We have been here before. After the first Gulf War in 1991 the imposition over Iraq of the northern and southern No-Fly Zones by America, Britain and France was expected to lead to the fall of Saddam Hussein. They achieved nothing of the sort.  A Top Secret document (see here) from December 2001, declassified in 2011, between the office of Sir Richard Dearlove, then Chief of Britain’s overseas spy agency the Secret Intelligence Service (also known as MI6) and Sir David Manning (then foreign policy adviser to Prime Minister Tony Blair) states: ‘Regimes have compromised with Baghdad (sanctions busting) for gain because they see no prospect of effective action to remove Saddam’.

‘No prospect of effective action’ neatly describes how air power alone cannot dictate events on the ground. Supporters of the current strategy in Iraq see the Kurdish Peshmerga forces as the ground element; capable to a degree the marsh Arabs and others that rose up against Saddam after the 1991 Iraq war never were.  They will also point to the current efforts to expand the Iraqi army and reduce their reliance on shia militias (or ‘volunteers’ as Iraq’s Human Rights Minister told me here.) They might be right, but basing a military strategy on such imponderables is a bold step.

There is another, arguably more worrying, lesson from the No-Fly Zones. Committing combat forces is about as serious a decision a state can take. There is no room for getting it wrong, and victory, however weakly defined, is a must. The No-Fly Zones became a strategy in their own right and the longer they endured the higher were the stakes.  To withdraw the forces would have been to embolden Saddam and he would have claimed, rightly, to have seen off another attack.  But in the absence of a definitive outcome (and with no UN resolution backing the action) the three Western powers had a choice: commit to a costly and never-ending military campaign, or force  a conclusion.  Starting military action without knowing how to end it is not a strategy and it rarely ends well.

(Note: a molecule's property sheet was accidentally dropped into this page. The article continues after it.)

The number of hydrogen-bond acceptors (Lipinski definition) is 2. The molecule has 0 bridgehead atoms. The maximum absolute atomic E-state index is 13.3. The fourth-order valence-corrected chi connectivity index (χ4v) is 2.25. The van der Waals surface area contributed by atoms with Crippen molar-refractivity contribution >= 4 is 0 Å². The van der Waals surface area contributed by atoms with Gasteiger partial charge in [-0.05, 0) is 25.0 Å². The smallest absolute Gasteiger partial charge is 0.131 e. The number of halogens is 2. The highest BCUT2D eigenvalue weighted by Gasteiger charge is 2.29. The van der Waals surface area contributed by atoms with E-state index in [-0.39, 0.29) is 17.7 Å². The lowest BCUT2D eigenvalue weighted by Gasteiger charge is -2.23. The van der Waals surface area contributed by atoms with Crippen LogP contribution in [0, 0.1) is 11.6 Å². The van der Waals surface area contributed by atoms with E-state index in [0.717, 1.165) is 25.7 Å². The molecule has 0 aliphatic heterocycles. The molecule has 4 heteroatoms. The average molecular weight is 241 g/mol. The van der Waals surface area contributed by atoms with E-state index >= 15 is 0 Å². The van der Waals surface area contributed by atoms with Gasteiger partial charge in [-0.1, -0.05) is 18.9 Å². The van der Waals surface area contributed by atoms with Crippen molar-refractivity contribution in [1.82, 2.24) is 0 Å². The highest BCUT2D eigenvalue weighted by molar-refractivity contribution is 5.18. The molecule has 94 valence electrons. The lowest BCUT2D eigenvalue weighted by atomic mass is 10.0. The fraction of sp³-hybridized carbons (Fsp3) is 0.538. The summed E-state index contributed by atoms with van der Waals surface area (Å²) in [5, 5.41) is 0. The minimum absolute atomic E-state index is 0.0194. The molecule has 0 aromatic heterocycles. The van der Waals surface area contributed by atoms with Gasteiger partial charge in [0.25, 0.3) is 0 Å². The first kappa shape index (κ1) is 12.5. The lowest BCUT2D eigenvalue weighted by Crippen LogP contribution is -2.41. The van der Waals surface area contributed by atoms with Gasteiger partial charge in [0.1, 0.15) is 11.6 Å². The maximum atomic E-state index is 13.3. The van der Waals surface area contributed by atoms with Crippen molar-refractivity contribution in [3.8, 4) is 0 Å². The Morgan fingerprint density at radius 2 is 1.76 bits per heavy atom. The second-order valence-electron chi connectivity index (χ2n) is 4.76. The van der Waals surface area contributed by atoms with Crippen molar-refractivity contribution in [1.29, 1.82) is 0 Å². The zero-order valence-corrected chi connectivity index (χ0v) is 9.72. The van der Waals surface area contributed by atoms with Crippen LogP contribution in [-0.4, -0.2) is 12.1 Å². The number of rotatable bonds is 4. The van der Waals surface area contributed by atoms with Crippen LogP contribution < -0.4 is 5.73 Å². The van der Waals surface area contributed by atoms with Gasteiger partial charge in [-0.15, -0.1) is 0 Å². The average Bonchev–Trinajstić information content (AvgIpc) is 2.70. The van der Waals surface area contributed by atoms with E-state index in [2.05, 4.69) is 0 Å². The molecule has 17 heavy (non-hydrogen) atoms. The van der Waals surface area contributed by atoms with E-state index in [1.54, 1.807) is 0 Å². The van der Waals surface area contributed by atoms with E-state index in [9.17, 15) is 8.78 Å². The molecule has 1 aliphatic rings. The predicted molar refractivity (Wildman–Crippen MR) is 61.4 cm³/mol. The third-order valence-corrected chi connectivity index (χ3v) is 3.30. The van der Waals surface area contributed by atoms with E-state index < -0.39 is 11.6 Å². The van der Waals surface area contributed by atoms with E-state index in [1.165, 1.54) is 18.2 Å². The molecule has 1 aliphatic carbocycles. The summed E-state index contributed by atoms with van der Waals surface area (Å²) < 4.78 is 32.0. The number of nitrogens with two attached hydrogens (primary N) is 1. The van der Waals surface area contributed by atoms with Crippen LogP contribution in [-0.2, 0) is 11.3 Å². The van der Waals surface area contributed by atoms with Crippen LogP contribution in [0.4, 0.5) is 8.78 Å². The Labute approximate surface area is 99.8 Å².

Da’ish are unhindered by the line on the map beyond which Britain has decided it will not act (although other Coalition members take a different view). A strategy with no clear link to an end-state and a fragile relationship with a largely-unknown ground force may succeed.  But history suggests it won’t.  And when it fails, it fails explosively.

Morals and dilemmas

Mohammad_Mehdi_Al_BayatiAs introductions go, Mohammed Mahdi al-Bayati’s takes some beating.  Described by his media consultant as “the person with the worst job in global politics”, Iraq’s minister for human rights carries his burden with grace.  Mr Bayati, 52, an ethnic Turkmen, is a former foe of Saddam Hussein and still carries the physical scars of his efforts.  The moral compass employed by many western societies who view decisions in black and white terms does not work for Mr Bayati.  By necessity he inhabits a morally-grey world, wrestling daily with choices the likes of which will trouble mercifully few of us in our lifetimes.